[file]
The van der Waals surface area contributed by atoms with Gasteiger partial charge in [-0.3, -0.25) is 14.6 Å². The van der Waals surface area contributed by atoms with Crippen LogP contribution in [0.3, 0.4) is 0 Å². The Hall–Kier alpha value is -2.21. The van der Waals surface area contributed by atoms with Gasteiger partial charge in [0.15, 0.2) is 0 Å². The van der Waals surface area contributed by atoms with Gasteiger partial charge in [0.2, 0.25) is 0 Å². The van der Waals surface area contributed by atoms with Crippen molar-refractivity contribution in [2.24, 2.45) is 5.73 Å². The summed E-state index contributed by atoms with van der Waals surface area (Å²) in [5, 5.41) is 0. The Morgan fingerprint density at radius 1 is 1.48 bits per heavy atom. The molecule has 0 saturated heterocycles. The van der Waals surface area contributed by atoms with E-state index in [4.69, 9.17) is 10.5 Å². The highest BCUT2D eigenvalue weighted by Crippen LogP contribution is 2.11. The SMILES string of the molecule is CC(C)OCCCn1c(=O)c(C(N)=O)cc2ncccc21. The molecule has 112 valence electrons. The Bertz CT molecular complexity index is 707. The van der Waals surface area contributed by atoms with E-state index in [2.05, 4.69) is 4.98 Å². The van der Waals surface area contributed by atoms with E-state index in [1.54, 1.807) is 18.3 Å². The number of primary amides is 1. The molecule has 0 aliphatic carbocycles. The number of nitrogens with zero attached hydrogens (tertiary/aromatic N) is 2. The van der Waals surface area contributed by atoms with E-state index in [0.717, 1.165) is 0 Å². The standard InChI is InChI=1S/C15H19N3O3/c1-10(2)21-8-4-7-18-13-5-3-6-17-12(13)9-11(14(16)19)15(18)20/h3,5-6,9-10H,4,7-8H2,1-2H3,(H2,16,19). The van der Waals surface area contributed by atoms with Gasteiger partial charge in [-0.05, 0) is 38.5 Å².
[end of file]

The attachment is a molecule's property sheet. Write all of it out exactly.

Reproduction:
The van der Waals surface area contributed by atoms with Gasteiger partial charge in [-0.3, -0.25) is 14.6 Å². The van der Waals surface area contributed by atoms with Crippen LogP contribution in [0.3, 0.4) is 0 Å². The Hall–Kier alpha value is -2.21. The van der Waals surface area contributed by atoms with Gasteiger partial charge in [0.15, 0.2) is 0 Å². The van der Waals surface area contributed by atoms with Gasteiger partial charge in [0.2, 0.25) is 0 Å². The van der Waals surface area contributed by atoms with Crippen molar-refractivity contribution in [2.24, 2.45) is 5.73 Å². The summed E-state index contributed by atoms with van der Waals surface area (Å²) in [5, 5.41) is 0. The Morgan fingerprint density at radius 1 is 1.48 bits per heavy atom. The molecule has 0 saturated heterocycles. The van der Waals surface area contributed by atoms with E-state index in [4.69, 9.17) is 10.5 Å². The highest BCUT2D eigenvalue weighted by Crippen LogP contribution is 2.11. The SMILES string of the molecule is CC(C)OCCCn1c(=O)c(C(N)=O)cc2ncccc21. The molecule has 112 valence electrons. The Bertz CT molecular complexity index is 707. The van der Waals surface area contributed by atoms with E-state index in [2.05, 4.69) is 4.98 Å². The van der Waals surface area contributed by atoms with E-state index in [1.54, 1.807) is 18.3 Å². The number of primary amides is 1. The molecule has 0 aliphatic carbocycles. The number of nitrogens with zero attached hydrogens (tertiary/aromatic N) is 2. The van der Waals surface area contributed by atoms with E-state index in [0.717, 1.165) is 0 Å². The standard InChI is InChI=1S/C15H19N3O3/c1-10(2)21-8-4-7-18-13-5-3-6-17-12(13)9-11(14(16)19)15(18)20/h3,5-6,9-10H,4,7-8H2,1-2H3,(H2,16,19). The van der Waals surface area contributed by atoms with Gasteiger partial charge in [-0.05, 0) is 38.5 Å².